6/18/2014 Peter Durantine

Investigating Infanticide in Late 19th Century Northern Mexico

Fifteen years ago, while working on her dissertation, a Franklin & Marshall College scholar was among the first to examine the criminal records in Sonora, Mexico's State Judicial Archives. It had just been opened to the public.

But during her research on family, community and law in early 19th century Mexico, Assistant Professor of History Laura Shelton came across an unusual series of infant murders committed more than a century earlier. The cases intrigued her.

"There's sort of a big mystery here. Between 1870 and 1910, there is this big bubble of infanticide cases in northern Mexico," she said. "My project is to figure out why that happened. "

  • Franklin & Marshall College Assistant Professor of History Laura Shelton is collaborating with two student Hackman Scholars, Cesar Diego and Morgan Gray, on the cause behind an unsual number of infanticide cases in 19th century Mexico, part of a larger body of research on the roles of midwives. (Photo by Melissa Hess) 

Shelton is working with two F&M student researchers, Hackman Scholars Cesar Diego, a sophomore computer science major, and Morgan Gray, a double major in Spanish and history. To investigate the cause behind this rash of infanticide, part of a larger body of research on the roles of midwives in 19th century Mexico, she and the students will examine the cases of 60 infanticides.

Diego is making digital formats of several thousand pages of records sent via email from a research aide at Sonora's archives who has been helping Shelton. Gray, who is preparing to study abroad in Peru next fall, will read and catalog those records.  

The project merges computer science and history, reflecting how technology today is making more and more historical records available via the Internet.

"Increasingly, historians and other people in the humanities will be working with computer science people," observed Shelton.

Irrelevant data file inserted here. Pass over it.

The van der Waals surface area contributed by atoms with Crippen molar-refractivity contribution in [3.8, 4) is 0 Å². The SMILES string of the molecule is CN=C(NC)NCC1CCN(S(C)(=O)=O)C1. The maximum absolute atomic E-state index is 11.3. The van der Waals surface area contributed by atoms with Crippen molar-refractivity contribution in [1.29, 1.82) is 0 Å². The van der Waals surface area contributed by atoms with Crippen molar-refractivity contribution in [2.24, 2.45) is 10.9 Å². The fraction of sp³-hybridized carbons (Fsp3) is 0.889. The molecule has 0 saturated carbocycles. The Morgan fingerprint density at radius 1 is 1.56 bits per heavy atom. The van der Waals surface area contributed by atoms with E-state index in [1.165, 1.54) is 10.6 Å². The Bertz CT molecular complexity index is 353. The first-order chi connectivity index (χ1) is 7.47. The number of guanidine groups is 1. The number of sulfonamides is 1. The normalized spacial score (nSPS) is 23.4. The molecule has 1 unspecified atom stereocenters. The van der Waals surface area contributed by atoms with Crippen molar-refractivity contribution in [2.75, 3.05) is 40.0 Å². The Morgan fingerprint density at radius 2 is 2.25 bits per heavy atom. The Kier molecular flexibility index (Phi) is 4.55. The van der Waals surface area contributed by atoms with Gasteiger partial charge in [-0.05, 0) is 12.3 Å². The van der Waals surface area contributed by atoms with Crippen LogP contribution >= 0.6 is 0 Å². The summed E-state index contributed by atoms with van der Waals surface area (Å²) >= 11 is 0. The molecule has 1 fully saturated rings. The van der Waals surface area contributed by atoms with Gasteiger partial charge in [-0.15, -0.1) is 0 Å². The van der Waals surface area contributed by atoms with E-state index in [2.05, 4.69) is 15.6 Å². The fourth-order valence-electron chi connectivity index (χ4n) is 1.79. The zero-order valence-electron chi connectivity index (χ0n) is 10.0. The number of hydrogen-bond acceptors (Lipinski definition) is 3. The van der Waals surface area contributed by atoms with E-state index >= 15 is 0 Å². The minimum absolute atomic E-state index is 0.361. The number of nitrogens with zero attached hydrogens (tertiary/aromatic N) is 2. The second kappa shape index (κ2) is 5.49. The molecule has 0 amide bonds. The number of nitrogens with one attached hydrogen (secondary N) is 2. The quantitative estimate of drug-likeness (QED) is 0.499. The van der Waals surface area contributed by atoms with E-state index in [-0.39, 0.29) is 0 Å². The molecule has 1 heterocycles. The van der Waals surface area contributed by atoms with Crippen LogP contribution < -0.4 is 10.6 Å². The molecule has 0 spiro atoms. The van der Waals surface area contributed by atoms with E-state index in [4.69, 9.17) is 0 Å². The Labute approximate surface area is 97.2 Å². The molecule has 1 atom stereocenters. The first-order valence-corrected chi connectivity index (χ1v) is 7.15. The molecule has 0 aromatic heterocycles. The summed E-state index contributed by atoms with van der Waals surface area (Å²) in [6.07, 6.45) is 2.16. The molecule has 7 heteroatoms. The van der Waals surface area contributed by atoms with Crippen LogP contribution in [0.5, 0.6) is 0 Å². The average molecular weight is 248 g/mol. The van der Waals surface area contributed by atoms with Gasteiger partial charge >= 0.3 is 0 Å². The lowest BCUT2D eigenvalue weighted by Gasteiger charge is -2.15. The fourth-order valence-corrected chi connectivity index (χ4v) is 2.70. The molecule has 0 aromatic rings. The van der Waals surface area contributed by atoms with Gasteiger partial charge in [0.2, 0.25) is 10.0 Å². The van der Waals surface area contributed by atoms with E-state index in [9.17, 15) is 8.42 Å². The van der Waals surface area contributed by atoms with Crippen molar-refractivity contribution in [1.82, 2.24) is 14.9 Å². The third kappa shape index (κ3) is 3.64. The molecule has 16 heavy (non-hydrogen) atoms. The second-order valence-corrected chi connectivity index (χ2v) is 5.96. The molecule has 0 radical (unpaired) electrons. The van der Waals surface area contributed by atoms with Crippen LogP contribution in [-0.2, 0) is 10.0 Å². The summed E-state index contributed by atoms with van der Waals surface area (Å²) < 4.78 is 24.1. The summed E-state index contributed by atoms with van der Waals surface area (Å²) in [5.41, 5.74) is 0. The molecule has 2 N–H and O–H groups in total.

Diego builds the digital architecture of Shelton's research. He has downloaded into a manageable database an estimated 50 gigabytes of data that the research aide in Mexico has provided. He then converts the information into PDF files.

"I had to write code that would systematically change the names of all the files so Morgan could read and comment on them," Diego said. 

  • Franklin & Marshall College Assistant Professor of History Laura Shelton was among the first to examine the criminal records in Sonora, Mexico's State Judicial Archives when they were opened to the public 15 years ago. (Photo by Melissa Hess) 

Since classes ended in May, Diego has done much of the work at his Los Angeles home. He said he appreciates the importance of integrating humanities fields and computer science for research purposes.

"This is a good exercise for him in terms of managing data," Shelton said. "What this does is really democratize information, making it accessible to everyone."

Gray indexes the PDF files on each infanticide case in order to make the professor's database searches accessible and swift. Gray said that requires her to "go in and get an idea of what's in each case."

Gray and Diego are two of 94 students in F&M’s Hackman Scholars Program this summer, collaborating with 50 F&M professors to support the faculty member's research projects.

An endowment by the late William M. and Lucille M. Hackman established the program in 1984 to increase the opportunities for students to do research in their fields of study. In addition to the Hackman Scholars on campus this summer, 44 students are working through other grants with 23 F&M professors.

While Shelton has focused her research on a narrower period, the data the students have collected and collated covers a broader time frame, from 1860 to 1930.

Until the late 19th century, Sonora's courts relied solely on the village midwifes to examine the corpses of infants and the suspected mothers. Eventually, courts in the urban centers began turning to medical doctors for these duties.

Gray has started reading files from cases in the late 1920s and writes descriptions of what the transcripts and related medical records offer in terms of information about an alleged infant murder. "The medical discourses have been fascinating," she said.

As she translated the documents and examined them for historical significance, Gray soon realized she was immersed in her double majors, Spanish and history.

"It's been interesting to integrate those two areas," the rising junior said. "I've found I know more Spanish than I thought."

The computer processing of historical documents has not just made her research more efficient, Shelton said. "It has totally revolutionized how historians work."

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